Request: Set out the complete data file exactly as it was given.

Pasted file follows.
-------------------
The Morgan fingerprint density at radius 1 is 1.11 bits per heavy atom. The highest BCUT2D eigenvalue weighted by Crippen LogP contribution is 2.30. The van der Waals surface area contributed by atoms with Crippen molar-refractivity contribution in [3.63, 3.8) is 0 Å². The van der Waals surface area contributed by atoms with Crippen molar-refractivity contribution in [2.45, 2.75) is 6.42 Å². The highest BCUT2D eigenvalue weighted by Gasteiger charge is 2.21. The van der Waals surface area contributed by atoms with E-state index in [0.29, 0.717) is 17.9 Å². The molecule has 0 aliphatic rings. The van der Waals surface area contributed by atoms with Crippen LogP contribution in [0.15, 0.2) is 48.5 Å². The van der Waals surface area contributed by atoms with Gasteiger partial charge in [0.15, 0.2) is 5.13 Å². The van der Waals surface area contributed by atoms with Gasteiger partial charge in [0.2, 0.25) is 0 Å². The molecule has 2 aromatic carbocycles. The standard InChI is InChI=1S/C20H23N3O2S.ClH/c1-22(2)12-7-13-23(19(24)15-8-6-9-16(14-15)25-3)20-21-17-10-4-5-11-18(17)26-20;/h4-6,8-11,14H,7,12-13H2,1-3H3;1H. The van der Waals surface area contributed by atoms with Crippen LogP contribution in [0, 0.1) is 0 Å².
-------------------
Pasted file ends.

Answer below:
The Morgan fingerprint density at radius 1 is 1.11 bits per heavy atom. The highest BCUT2D eigenvalue weighted by Crippen LogP contribution is 2.30. The van der Waals surface area contributed by atoms with Crippen molar-refractivity contribution in [3.63, 3.8) is 0 Å². The van der Waals surface area contributed by atoms with Crippen molar-refractivity contribution in [2.45, 2.75) is 6.42 Å². The highest BCUT2D eigenvalue weighted by Gasteiger charge is 2.21. The van der Waals surface area contributed by atoms with E-state index in [0.29, 0.717) is 17.9 Å². The molecule has 0 aliphatic rings. The van der Waals surface area contributed by atoms with Crippen LogP contribution in [0.15, 0.2) is 48.5 Å². The van der Waals surface area contributed by atoms with Gasteiger partial charge in [0.15, 0.2) is 5.13 Å². The van der Waals surface area contributed by atoms with Gasteiger partial charge in [0.2, 0.25) is 0 Å². The molecule has 2 aromatic carbocycles. The standard InChI is InChI=1S/C20H23N3O2S.ClH/c1-22(2)12-7-13-23(19(24)15-8-6-9-16(14-15)25-3)20-21-17-10-4-5-11-18(17)26-20;/h4-6,8-11,14H,7,12-13H2,1-3H3;1H. The van der Waals surface area contributed by atoms with Crippen LogP contribution in [0, 0.1) is 0 Å².